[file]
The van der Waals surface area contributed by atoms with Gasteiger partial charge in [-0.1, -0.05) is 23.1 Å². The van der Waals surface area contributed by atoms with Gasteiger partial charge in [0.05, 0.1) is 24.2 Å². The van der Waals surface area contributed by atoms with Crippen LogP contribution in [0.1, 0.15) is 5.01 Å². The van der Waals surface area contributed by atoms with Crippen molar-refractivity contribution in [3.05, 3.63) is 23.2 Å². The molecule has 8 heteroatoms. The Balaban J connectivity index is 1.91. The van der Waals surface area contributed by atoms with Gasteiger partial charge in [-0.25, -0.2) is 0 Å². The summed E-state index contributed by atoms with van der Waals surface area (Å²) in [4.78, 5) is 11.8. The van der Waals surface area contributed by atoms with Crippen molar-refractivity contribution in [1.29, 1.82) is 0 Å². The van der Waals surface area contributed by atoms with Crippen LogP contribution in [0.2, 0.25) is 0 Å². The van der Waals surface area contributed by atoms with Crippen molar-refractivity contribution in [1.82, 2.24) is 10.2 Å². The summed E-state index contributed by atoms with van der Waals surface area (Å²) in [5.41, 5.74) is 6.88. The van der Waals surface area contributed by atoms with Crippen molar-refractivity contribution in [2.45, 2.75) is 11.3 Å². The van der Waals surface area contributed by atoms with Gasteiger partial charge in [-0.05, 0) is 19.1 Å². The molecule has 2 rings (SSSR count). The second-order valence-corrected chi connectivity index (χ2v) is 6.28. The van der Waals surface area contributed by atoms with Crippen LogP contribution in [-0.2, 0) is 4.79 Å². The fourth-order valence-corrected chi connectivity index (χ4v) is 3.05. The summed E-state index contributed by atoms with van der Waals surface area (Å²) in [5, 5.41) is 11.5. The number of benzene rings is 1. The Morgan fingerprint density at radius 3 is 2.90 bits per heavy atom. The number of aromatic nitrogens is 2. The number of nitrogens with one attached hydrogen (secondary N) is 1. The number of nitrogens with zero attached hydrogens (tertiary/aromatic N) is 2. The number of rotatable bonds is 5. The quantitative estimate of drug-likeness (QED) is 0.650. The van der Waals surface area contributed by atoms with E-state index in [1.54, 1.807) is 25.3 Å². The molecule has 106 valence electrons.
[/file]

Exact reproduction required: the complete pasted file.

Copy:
The van der Waals surface area contributed by atoms with Gasteiger partial charge in [-0.1, -0.05) is 23.1 Å². The van der Waals surface area contributed by atoms with Gasteiger partial charge in [0.05, 0.1) is 24.2 Å². The van der Waals surface area contributed by atoms with Crippen LogP contribution in [0.1, 0.15) is 5.01 Å². The van der Waals surface area contributed by atoms with Crippen molar-refractivity contribution in [3.05, 3.63) is 23.2 Å². The molecule has 8 heteroatoms. The Balaban J connectivity index is 1.91. The van der Waals surface area contributed by atoms with Gasteiger partial charge in [-0.25, -0.2) is 0 Å². The summed E-state index contributed by atoms with van der Waals surface area (Å²) in [4.78, 5) is 11.8. The van der Waals surface area contributed by atoms with Crippen molar-refractivity contribution in [1.29, 1.82) is 0 Å². The van der Waals surface area contributed by atoms with Crippen LogP contribution in [0.2, 0.25) is 0 Å². The van der Waals surface area contributed by atoms with Crippen molar-refractivity contribution in [1.82, 2.24) is 10.2 Å². The summed E-state index contributed by atoms with van der Waals surface area (Å²) in [5.41, 5.74) is 6.88. The van der Waals surface area contributed by atoms with Crippen molar-refractivity contribution in [2.45, 2.75) is 11.3 Å². The van der Waals surface area contributed by atoms with Gasteiger partial charge in [-0.05, 0) is 19.1 Å². The molecule has 2 rings (SSSR count). The second-order valence-corrected chi connectivity index (χ2v) is 6.28. The van der Waals surface area contributed by atoms with Crippen LogP contribution in [-0.2, 0) is 4.79 Å². The fourth-order valence-corrected chi connectivity index (χ4v) is 3.05. The summed E-state index contributed by atoms with van der Waals surface area (Å²) in [5, 5.41) is 11.5. The number of benzene rings is 1. The Morgan fingerprint density at radius 3 is 2.90 bits per heavy atom. The number of aromatic nitrogens is 2. The number of nitrogens with one attached hydrogen (secondary N) is 1. The number of nitrogens with zero attached hydrogens (tertiary/aromatic N) is 2. The number of rotatable bonds is 5. The quantitative estimate of drug-likeness (QED) is 0.650. The van der Waals surface area contributed by atoms with E-state index in [1.54, 1.807) is 25.3 Å². The molecule has 106 valence electrons.